Several prominent constitutional law scholars from across the political spectrum have denounced President Obama’s decision to launch a military campaign against ISIS without congressional authorization. My own critique of the president’s actions is almost an apologia for the White House compared to the commentaries by famous liberal constitutional law scholar Bruce Ackerman, conservative Harvard professor Jack Goldsmith (a leading expert on national security law became famous when he repudiated the “torture memo” while serving in the Bush administration), war powers expert Lou Fisher, and Benjamin Wittes of the center-left Brookings Institution.

Ackerman’s critique is perhaps the toughest of the lot. Although Ackerman was one of my mentors in law school, he and I don’t agree on major constitutional law issues particularly often. This case is an exception:

President Obama’s declaration of war against the terrorist group known as the Islamic State in Iraq and Syria marks a decisive break in the American constitutional tradition. Nothing attempted by his predecessor, George W. Bush, remotely compares in imperial hubris.
Mr. Bush gained explicit congressional consent for his invasions of Afghanistan and Iraq. In contrast, the Obama administration has not even published a legal opinion attempting to justify the president’s assertion of unilateral war-making authority. This is because no serious opinion can be written.
This became clear when White House officials briefed reporters before Mr. Obama’s speech to the nation on Wednesday evening. They said a war against ISIS was justified by Congress’s authorization of force against Al Qaeda after the Sept. 11, 2001, attacks, and that no new approval was needed.
But the 2001 authorization for the use of military force does not apply here. That resolution — scaled back from what Mr. Bush initially wanted — extended only to nations and organizations that “planned, authorized, committed or aided” the 9/11 attacks….
Not only was ISIS created long after 2001, but Al Qaeda publicly disavowed it earlier this year. It is Al Qaeda’s competitor, not its affiliate.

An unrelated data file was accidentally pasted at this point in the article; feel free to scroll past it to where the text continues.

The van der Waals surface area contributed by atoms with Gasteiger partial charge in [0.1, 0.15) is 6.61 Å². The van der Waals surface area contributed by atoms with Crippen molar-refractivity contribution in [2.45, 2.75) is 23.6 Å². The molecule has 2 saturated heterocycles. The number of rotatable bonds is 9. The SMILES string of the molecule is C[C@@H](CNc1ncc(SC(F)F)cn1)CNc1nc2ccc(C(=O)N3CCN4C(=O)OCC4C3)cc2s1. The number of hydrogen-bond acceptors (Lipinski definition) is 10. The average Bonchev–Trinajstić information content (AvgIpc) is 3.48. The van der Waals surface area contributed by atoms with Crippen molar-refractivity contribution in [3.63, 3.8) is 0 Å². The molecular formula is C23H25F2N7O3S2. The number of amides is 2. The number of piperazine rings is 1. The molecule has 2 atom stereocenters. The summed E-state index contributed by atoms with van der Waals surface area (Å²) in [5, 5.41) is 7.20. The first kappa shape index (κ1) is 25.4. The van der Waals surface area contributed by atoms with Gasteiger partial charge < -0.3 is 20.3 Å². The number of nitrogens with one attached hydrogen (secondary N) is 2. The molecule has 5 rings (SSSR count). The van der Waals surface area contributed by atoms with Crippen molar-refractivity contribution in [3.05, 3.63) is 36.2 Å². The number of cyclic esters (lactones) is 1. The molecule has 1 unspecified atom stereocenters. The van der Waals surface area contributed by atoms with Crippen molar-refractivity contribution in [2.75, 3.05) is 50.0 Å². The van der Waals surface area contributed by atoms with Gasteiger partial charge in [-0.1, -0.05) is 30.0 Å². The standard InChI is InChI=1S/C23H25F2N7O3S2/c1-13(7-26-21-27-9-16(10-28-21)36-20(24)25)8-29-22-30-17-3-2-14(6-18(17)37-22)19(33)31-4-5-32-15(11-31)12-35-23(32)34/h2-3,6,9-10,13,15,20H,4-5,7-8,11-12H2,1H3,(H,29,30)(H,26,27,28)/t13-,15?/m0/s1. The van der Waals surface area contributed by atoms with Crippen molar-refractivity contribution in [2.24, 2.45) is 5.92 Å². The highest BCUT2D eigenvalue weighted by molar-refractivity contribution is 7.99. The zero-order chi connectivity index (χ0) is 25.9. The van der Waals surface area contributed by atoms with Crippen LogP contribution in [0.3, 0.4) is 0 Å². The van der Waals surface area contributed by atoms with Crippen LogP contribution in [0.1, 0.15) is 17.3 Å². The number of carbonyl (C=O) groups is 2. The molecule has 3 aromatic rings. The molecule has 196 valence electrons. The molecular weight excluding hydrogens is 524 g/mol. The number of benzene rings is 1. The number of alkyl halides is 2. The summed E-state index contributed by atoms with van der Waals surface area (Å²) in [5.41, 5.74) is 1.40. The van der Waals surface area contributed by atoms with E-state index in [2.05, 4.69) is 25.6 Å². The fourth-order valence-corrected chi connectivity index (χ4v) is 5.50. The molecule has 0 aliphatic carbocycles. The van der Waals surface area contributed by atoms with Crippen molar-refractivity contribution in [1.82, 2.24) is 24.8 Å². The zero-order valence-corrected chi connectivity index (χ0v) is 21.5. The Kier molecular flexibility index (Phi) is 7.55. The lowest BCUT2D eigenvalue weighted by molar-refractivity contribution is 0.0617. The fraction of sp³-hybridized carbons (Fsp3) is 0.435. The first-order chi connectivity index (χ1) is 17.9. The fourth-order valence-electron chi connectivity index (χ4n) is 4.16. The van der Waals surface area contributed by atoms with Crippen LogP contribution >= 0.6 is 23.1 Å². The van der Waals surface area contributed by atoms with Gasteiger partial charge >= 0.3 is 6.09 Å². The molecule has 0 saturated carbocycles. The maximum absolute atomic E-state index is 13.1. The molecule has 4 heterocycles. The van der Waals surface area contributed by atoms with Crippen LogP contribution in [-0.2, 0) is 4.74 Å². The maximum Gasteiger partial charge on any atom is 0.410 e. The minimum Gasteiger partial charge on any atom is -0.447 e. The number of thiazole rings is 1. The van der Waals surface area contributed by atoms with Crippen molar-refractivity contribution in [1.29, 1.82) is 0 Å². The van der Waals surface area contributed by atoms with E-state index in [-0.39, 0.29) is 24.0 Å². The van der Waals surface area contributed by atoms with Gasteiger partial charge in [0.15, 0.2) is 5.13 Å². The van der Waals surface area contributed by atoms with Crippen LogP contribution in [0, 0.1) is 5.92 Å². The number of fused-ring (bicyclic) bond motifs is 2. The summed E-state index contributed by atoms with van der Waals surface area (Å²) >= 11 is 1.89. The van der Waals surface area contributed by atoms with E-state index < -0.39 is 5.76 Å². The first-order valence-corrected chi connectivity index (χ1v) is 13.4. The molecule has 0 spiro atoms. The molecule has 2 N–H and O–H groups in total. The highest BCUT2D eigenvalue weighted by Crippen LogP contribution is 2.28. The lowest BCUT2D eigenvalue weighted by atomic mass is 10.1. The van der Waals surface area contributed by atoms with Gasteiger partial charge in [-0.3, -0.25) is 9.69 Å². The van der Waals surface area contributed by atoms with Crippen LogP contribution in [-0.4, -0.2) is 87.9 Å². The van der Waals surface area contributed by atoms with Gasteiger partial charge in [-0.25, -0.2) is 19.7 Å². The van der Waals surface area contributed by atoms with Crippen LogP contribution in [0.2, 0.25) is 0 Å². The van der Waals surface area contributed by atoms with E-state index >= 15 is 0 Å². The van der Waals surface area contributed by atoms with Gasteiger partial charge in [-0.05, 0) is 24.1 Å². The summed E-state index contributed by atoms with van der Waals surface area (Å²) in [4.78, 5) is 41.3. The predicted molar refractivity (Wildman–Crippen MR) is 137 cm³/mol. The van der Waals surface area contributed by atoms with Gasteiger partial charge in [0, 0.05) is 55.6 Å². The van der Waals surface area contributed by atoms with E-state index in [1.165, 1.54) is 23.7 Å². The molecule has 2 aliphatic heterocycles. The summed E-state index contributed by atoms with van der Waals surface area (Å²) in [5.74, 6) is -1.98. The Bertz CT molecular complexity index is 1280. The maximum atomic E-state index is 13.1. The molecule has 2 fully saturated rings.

When one of the nation’s most famous liberal constitutional law professors not only compares Obama to Bush, but actually concludes that Obama is much worse, them’s fightin’ words!

At some points, I think Ackerman goes farther than is justified in claiming that the ISIS campaign is unprecedented. For example, he argues that it is more clearly illegal than the 2011 war against Libya (which Ackerman also criticized), because the former cannot be defended on the basis that the United States is “leading from behind.” But while it is true that Britain and France took the lead in the Libya air campaign, non-American forces such as the Kurds, Iraqi government forces, and others are doing the lion’s share of the fighting against ISIS too. In any event (as Ackerman would agree), “leading from behind” cannot justify an otherwise illegal military intervention. Whether the US is in a conflict that qualifies as a war requiring congressional authorization depends on what the president orders American forces to do, not on the number of allied forces that might also be involved in the fighting. Otherwise, Woodrow Wilson could have argued that US entry into World War I did not require congressional authorization. After all, the British and French contributed more troops and suffered far greater losses than the US military did in that conflict.

Secretary of State John Kerry has attempted to defend the administration’s actions by claiming that the campaign is not a war:

U.S. Secretary of State John Kerry on Thursday would not say the United States is at war with ISIS, telling CNN in an interview that the administration’s strategy includes “many different things that one doesn’t think of normally in context of war.”
“What we are doing is engaging in a very significant counterterrorism operation,” Kerry told CNN’s Elise Labott in Jeddah, Saudi Arabia. “It’s going to go on for some period of time. If somebody wants to think about it as being a war with ISIL, they can do so, but the fact is it’s a major counterterrorism operation that will have many different moving parts.”

This argument is no more persuasive than Kerry’s attempt, last year, to explain why Obama’s 2011 bombing of Libya had a better legal justification than Richard Nixon’s bombing of Cambodia. Among other things, “war” and “counterterrorism” are not mutually exclusive categories. Counterterrorism campaigns can and do involve enough large-scale fighting to qualify as a war. The campaign against al Qaeda (which the president himself has described as a war) is a good example. And it’s pretty obvious that many wars have “many different moving parts.”

However, hope is not yet lost for the administration. At least one famous legal academic has offered a stronger defense for its actions than that provided by the Secretary of State. Given Obama’s earlier record as a staunch critic of abuses of executive power in the Bush administration, I am not sure that he is especially happy to have John Yoo as one of his most articulate defenders. Still, Yoo’s arguments are worth serious consideration, and I will try to address them in my next post.

UPDATE: Since I originally wrote this post, other administration officials have contradicted Secretary of State John Kerry’s statement that the conflict with ISIS is not a war. It is possible that Kerry’s claim does not represent the administration’s official position. But if the administration really does consider the conflict to be a war, that strengthens the case for adhering to the requirement of congressional authorization.